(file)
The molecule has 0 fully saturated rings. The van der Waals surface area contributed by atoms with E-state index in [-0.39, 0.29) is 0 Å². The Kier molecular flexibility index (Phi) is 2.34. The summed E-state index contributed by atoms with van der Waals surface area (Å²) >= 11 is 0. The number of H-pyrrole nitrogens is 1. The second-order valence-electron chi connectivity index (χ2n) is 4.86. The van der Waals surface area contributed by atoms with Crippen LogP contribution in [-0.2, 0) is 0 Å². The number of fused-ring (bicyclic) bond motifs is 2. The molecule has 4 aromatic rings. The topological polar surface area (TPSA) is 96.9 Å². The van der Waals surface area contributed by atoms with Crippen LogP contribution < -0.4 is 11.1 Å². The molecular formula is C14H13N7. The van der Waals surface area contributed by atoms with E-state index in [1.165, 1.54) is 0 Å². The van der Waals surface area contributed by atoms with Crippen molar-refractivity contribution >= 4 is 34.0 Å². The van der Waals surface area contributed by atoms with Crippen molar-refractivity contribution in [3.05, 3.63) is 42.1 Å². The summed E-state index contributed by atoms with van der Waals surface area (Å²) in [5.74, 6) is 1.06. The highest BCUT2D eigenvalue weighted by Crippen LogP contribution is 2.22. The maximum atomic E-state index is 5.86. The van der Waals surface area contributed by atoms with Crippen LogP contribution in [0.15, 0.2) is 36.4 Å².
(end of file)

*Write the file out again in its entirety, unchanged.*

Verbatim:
The molecule has 0 fully saturated rings. The van der Waals surface area contributed by atoms with E-state index in [-0.39, 0.29) is 0 Å². The Kier molecular flexibility index (Phi) is 2.34. The summed E-state index contributed by atoms with van der Waals surface area (Å²) >= 11 is 0. The number of H-pyrrole nitrogens is 1. The second-order valence-electron chi connectivity index (χ2n) is 4.86. The van der Waals surface area contributed by atoms with Crippen LogP contribution in [-0.2, 0) is 0 Å². The number of fused-ring (bicyclic) bond motifs is 2. The molecule has 4 aromatic rings. The topological polar surface area (TPSA) is 96.9 Å². The van der Waals surface area contributed by atoms with Crippen LogP contribution < -0.4 is 11.1 Å². The molecular formula is C14H13N7. The van der Waals surface area contributed by atoms with E-state index in [1.165, 1.54) is 0 Å². The van der Waals surface area contributed by atoms with Crippen molar-refractivity contribution >= 4 is 34.0 Å². The van der Waals surface area contributed by atoms with Crippen molar-refractivity contribution in [3.05, 3.63) is 42.1 Å². The summed E-state index contributed by atoms with van der Waals surface area (Å²) in [5.74, 6) is 1.06. The highest BCUT2D eigenvalue weighted by Crippen LogP contribution is 2.22. The maximum atomic E-state index is 5.86. The van der Waals surface area contributed by atoms with Crippen LogP contribution in [0.15, 0.2) is 36.4 Å².